Like Giannone, Campion relies on specialists to keep his extensive collection in top shape. Andy Green of Sports and Vintage Race Cars in Savannah, Georgia, takes care of all the cars’ mechanical needs, which Campion wants to preserve. “The cars are serious parts of history—it’s not world peace or anything, but it’s really cool within the car world.”
Thanks to a surge in the popularity of local cars and coffee meetups, more and more people are getting to enjoy seeing some vehicles that ordinarily only live at race tracks or private motorsports clubs where owners store them. Accomplished rally racer Jeff Zwart, for example, owns a street-legal Porsche 906 that he’s both driven in vintage racing events and shared with the public.
Factory support can be a big boost
Both Zwart and Giannone agree that in the Porsche community, support from Porsche Motorsport and the factory is uniquely able to repair and restore vehicles like the Porsche 956 and 962, which have specialized electronics.
Porsche’s help, along with shops like Gunnar and Canepa (who had experience with the cars in period) is invaluable; when Giannone needed to reprogram the aged ECU in his 962, he first needed to borrow one from another car to do initial engine testing, before Porsche Motorsport was able to make a new one using the original system software. Think that was easy? It involved dragging out an old Compaq laptop to program a chip that would work with the 25-year-old system.
In some cases, vintage race cars end up selling to parties purely interested in keeping them alive so people can enjoy and appreciate their history. Dr. Fred Simeone began doing just this more than 50 years ago, when nobody was collecting and the cars were cheap enough to hoard. Now he runs the Simeone Foundation Automotive Museum in Philadelphia.
“I saved them and started to preserve them as a cultural fabric of the country. Race cars have the most interesting designs and technological advancements,” says Simeone, a retired neurosurgeon. “In the beginning there was a two-story public parking garage near the hospital. I quickly filled it.”
Today, the preservation of Simeone’s exhaustive and jaw-dropping collection is the duty of curator Kevin Kelly. “The best preservation is keeping the cars running and operable—that’s the best way to stay on top of maintenance,” Kelly says. As he points out, fluids like coolant, oil, and brake fluid can become acidic and break down critical components if the car is not regularly run, and things like wheel bearings and suspension also don’t like to sit still.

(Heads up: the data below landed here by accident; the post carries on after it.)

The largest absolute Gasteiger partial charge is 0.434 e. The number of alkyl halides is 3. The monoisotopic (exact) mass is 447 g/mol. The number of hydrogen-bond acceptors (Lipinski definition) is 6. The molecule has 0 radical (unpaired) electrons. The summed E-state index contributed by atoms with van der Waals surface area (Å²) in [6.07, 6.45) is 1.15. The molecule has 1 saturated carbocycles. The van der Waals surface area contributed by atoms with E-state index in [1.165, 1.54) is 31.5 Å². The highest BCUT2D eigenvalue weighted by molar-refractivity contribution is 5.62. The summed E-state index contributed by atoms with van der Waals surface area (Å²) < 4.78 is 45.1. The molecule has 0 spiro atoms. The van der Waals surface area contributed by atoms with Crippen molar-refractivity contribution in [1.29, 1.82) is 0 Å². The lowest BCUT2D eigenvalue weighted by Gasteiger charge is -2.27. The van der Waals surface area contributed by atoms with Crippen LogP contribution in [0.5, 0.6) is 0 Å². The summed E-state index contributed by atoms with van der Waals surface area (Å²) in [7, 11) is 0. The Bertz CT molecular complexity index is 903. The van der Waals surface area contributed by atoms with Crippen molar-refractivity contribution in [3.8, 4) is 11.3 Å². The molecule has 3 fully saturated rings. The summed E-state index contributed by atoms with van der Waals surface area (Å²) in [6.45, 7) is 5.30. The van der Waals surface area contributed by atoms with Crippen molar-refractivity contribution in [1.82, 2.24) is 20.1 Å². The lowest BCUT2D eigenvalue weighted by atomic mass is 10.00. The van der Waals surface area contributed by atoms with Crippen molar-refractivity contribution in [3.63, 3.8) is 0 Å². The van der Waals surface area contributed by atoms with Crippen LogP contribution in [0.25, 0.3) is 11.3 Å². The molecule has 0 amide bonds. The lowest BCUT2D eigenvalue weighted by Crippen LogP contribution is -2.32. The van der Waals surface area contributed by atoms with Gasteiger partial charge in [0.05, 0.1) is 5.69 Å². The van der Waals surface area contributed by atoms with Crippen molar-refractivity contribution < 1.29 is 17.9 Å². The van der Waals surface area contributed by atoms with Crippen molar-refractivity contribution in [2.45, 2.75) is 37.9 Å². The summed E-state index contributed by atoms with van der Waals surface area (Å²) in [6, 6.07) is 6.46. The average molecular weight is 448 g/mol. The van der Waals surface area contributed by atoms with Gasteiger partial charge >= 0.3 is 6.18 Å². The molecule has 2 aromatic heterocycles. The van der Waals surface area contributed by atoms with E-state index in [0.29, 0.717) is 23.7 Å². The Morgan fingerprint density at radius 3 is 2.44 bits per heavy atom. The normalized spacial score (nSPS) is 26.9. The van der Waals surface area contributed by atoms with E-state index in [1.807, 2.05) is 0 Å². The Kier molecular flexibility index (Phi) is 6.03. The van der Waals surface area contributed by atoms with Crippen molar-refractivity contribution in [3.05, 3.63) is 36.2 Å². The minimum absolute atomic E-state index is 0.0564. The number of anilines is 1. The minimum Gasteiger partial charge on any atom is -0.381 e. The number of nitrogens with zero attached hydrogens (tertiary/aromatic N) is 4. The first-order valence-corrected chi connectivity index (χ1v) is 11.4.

There’s a three-acre lot behind the museum where Kelly makes sure each car gets regularly worked out, and these demonstration days are even open to the public so onlookers can see and hear their favorite cars running and driving.
“We run the cars gently, but it’s enough to alert us if there’s anything that needs attention,” Kelly says.
You don’t have to go high-end
While the high-dollar stuff tends to get all the attention following big auctions and at fancy concours, the vintage race car world is also accessible to people who aren’t immensely wealthy. Take Hagerty editor-in-chief Larry Webster and his Formula Ford, which he recently raced through the SVRA (Sportscar Vintage Racing Association) at Indianapolis Motor Speedway—if you have the desire, the resources, and the time, you can feel the joys of a vintage race car too.
Then there are those of us that are reliving the days in the past when we raced the common cars like Corvette or Alpha or Shelby. In 1979 I got sucked back into the vintage race car world, when I took my 1957 Corvette that I raced in 1964 to 1966 to run with Steve Earl at Portland. Then in 1989 I was fortunate enough to acquire the Alan Green Chevrolet, Bill Thomas Cheetah. The best part is both of these cars are easy to maintain (all Chevy mechanical s). I can’t tell you about all the friendships I have made over the years.